AUGUSTA — Carrie Rossignol and Katie Smith took two very different routes to choosing downtown Augusta for their businesses.

Rossignol ran the Video Game Exchange with her brother for 15 years, moving it from Bangor Street to Water Street, and seeing an up-tick in business as a result.

When she was considering a relocation two and a half years after she bought a Winslow consignment store, she thought again of downtown Augusta.

“At any given day, there are 45,000 people in Augusta,” she said. Compared to Winslow’s population of about 7,800 people, the pool of potential customers was much more attractive in the capital city.

Her store, Fashions, opened at 190 Water St. at the end of last year.

Smith was looking at a different set of numbers.

She’s planning to open Circa 1885, a wine bar at 228 Water St. by the end of July in the space that was formerly Charlemagne’s Bar & Lounge.

That’s something Smith said she could not have done in Savannah, Georgia, where she lived until a couple of months ago with her husband, Chris Geerlings. She has worked as a project manager and in executive administration as well as managing bars and a brewery.

Smith and Geerlings had talked about opening a wine bar there, but commercial rents were high, even considering the potential customers that a tourism destination like Savannah could draw.

“Savannah rents are six to eight times more for a comparable space,” Smith said, taking a break from renovation at the bar. “It’s more touristy there, but that’s still a lot of rent.”

They had also talked about moving to Maine, but that didn’t seem like something they would be able to do in the near future. But when Geerlings secured a position with Cushnoc Brewing Company as head brewer, the pieces started falling into place.

The two women’s businesses replace two other businesses, so it’s not a net gain for Water Street, but it’s still good news for downtown Augusta.

“We’re excited to have them,” Michael Hall, executive director of the Augusta Downtown Alliance, said. The alliance promotes business growth and development in downtown Augusta.

For both business owners, the space was the thing.

Rossignol moved into the space vacated last year by GEvolution Fitness. It’s a large space, and that presents some challenges. Half of the store is dedicated to women’s consignment shoes, purses and clothes in all sizes. The other half is given over to furniture and home decor.

As large as the space is, Rossignol said, she’s not currently accepting any more consignments for clothes, but there’s still room for furniture and items for the home.

The large store gives her plenty of opportunity to display outfits in the window display space. And as soon as the weather improves, she anticipates both the foot and vehicle traffic on Water Street will bring more people through her doors. During the nice weather over the weekend, she said, three generations of the same family came in to shop after stopping in the Downtown Diner.

At the wine bar, Smith currently has plastic up over her windows and a sign that implores people not to peek. Even so, she said she’s had a steady stream of people through the door and people who have offered to help her get up and running, including offers to help paint, where to find good restaurant equipment and even to tile.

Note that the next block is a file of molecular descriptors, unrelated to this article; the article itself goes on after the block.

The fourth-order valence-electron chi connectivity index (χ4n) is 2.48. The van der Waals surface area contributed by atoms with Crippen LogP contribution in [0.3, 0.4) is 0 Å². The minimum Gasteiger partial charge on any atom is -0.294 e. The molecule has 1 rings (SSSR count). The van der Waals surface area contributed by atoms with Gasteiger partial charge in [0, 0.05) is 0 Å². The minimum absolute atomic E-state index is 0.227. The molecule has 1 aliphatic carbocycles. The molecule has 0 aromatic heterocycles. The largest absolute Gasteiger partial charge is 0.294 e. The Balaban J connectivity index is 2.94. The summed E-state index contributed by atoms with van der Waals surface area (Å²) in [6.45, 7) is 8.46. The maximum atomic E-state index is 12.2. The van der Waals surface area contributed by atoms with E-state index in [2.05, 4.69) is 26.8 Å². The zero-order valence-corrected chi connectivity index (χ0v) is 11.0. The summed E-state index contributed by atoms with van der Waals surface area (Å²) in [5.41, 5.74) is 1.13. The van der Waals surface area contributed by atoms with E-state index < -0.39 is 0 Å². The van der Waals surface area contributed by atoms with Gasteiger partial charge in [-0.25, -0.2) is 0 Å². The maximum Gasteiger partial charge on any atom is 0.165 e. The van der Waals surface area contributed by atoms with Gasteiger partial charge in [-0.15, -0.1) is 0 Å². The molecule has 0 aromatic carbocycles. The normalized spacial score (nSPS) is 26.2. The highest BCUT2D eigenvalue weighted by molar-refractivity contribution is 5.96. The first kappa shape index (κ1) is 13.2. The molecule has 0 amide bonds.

“They really mean it,” she said. “Most people don’t offer to tile if they don’t really mean it.”

Her plans call for remaking the space into a comfortable place where a book club could meet and anyone could stop in for a drink and something to eat.

Circa 1885 will serve eight different wines on tap, beer in cans or bottles, and cocktails — along with appetizers or tapas.

The really cool thing about wine on tap, Smith said, is that it doesn’t go bad.

“If you’ve ever been to a bar and had a glass of wine that tastes like vinegar, it’s oxidized,” Smith said. That reflects badly on the bar and on the winemaker because customers will think that’s how the wine is supposed to taste, she said. Winemakers like the idea because they know that people are tasting the wine as it’s meant to be.

“Most bar owners will tell you they don’t want to open a bottle for you to try it,” because that’s the beginning of oxidation for that bottle, she said. With wine on tap, offering a sample to try is no problem.

The idea to open a wine bar was, she said, staring her in the face. She and her husband live on Water Street and walked their dogs by the space daily. And although she considers herself to be risk averse, she agreed to take on the space, applied for a Tipping Point small business loan and open a bar after being in Augusta only two months.

“My biggest regret would be if someone else had opened up in this space,” Smith said. “I would have regretted that my whole life.”

Rossignol, whose history on Water Street dates back more than a decade, said she’d like to see more specialty shops and cafes on Water Street, but she’s optimistic.

“I think Cushnoc Brewing will be big enough to anchor downtown,” she said.

Jessica Lowell — 621-5632

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Twitter: @JLowellKJ